Photo courtesy of Riverside Fire Authority - First responders bring the pedestrian struck by the train to the helicopter and prep her to be airlifted.
Centralia police are working with BNSF to figure out what sort of train struck a 21-year-old woman on Sunday, Oct. 2, and how it happened.
The Centralia woman survived the incident, but was in no shape to be interviewed before being whisked away by a helicopter to Harborview Medical Center in Seattle, according to police.
Nearby citizens heard her calls for help and came out to investigate, Centralia Police Department Sgt. Dave Clary said. "The train was already gone, and it's likely the crew didn't know what had occurred," he said.
Police and firefighters were called about 12:30 p.m. on Sunday to the area about 300 yards north of the Sixth Street viaduct near Delaware Avenue, which runs adjacent to the tracks, according to authorities.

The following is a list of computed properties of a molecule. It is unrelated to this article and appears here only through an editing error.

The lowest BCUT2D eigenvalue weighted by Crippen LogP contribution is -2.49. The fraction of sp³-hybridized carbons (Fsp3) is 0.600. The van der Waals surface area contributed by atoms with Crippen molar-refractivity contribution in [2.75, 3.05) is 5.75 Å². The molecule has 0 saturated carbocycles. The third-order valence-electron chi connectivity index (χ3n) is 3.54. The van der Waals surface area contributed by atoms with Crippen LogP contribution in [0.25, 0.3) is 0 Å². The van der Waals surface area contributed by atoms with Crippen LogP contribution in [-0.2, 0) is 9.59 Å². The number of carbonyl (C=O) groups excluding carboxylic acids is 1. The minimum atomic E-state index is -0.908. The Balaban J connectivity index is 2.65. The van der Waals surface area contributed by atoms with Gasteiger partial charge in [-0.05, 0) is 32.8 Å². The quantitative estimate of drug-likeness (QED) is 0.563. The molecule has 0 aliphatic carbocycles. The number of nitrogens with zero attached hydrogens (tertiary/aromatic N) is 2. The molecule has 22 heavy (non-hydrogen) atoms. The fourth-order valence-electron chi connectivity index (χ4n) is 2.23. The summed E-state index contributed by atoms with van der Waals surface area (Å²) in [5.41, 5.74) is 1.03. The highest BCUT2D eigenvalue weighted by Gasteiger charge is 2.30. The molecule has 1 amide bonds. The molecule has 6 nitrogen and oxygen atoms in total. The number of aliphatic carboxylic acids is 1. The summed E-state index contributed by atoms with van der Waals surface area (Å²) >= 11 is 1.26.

Clary said the woman was hit while crossing the tracks and her only injury was to her foot, although it was significant.
"How her foot was injured and not the rest of her seems to be like a Christmas miracle," Clary said.
Medics with Riverside Fire Authority responded and summoned an Airlift Northwest helicopter to pick her up at the scene, according to Fire Capt. Scott Weinert.
The fire department described her injuries as traumatic, but she was conscious and alert when she departed, they said.
Clary said the public needs to heed warnings about walking over railroad tracks in areas where there is no designated crossing.
"People need to take these trains extremely seriously, and know they will not win with a train," he said. "It was not worth not going up and around the Sixth Street viaduct."
It is illegal to trespass on railroad tracks, and Clary urged people to use only designated crossings.